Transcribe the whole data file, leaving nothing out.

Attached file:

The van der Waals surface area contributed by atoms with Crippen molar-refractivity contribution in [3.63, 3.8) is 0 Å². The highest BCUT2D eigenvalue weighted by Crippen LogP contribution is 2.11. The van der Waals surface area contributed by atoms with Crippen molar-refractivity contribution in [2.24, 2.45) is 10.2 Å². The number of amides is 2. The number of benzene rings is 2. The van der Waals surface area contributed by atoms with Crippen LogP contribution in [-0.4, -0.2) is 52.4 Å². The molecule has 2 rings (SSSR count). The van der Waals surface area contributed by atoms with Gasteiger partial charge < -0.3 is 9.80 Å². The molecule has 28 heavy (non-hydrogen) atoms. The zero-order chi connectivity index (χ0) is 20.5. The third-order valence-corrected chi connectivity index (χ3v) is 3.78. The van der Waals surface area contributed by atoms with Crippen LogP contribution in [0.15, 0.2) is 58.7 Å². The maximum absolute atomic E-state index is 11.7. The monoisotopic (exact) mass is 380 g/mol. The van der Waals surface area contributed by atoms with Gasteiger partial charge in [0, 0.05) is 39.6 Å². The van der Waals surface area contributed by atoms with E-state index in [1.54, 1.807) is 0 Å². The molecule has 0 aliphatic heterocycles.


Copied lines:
The van der Waals surface area contributed by atoms with Crippen molar-refractivity contribution in [3.63, 3.8) is 0 Å². The highest BCUT2D eigenvalue weighted by Crippen LogP contribution is 2.11. The van der Waals surface area contributed by atoms with Crippen molar-refractivity contribution in [2.24, 2.45) is 10.2 Å². The number of amides is 2. The number of benzene rings is 2. The van der Waals surface area contributed by atoms with Crippen LogP contribution in [-0.4, -0.2) is 52.4 Å². The molecule has 2 rings (SSSR count). The van der Waals surface area contributed by atoms with Gasteiger partial charge < -0.3 is 9.80 Å². The molecule has 28 heavy (non-hydrogen) atoms. The zero-order chi connectivity index (χ0) is 20.5. The third-order valence-corrected chi connectivity index (χ3v) is 3.78. The van der Waals surface area contributed by atoms with Crippen LogP contribution in [0.15, 0.2) is 58.7 Å². The maximum absolute atomic E-state index is 11.7. The monoisotopic (exact) mass is 380 g/mol. The van der Waals surface area contributed by atoms with Gasteiger partial charge in [0, 0.05) is 39.6 Å². The van der Waals surface area contributed by atoms with E-state index in [1.54, 1.807) is 0 Å². The molecule has 0 aliphatic heterocycles.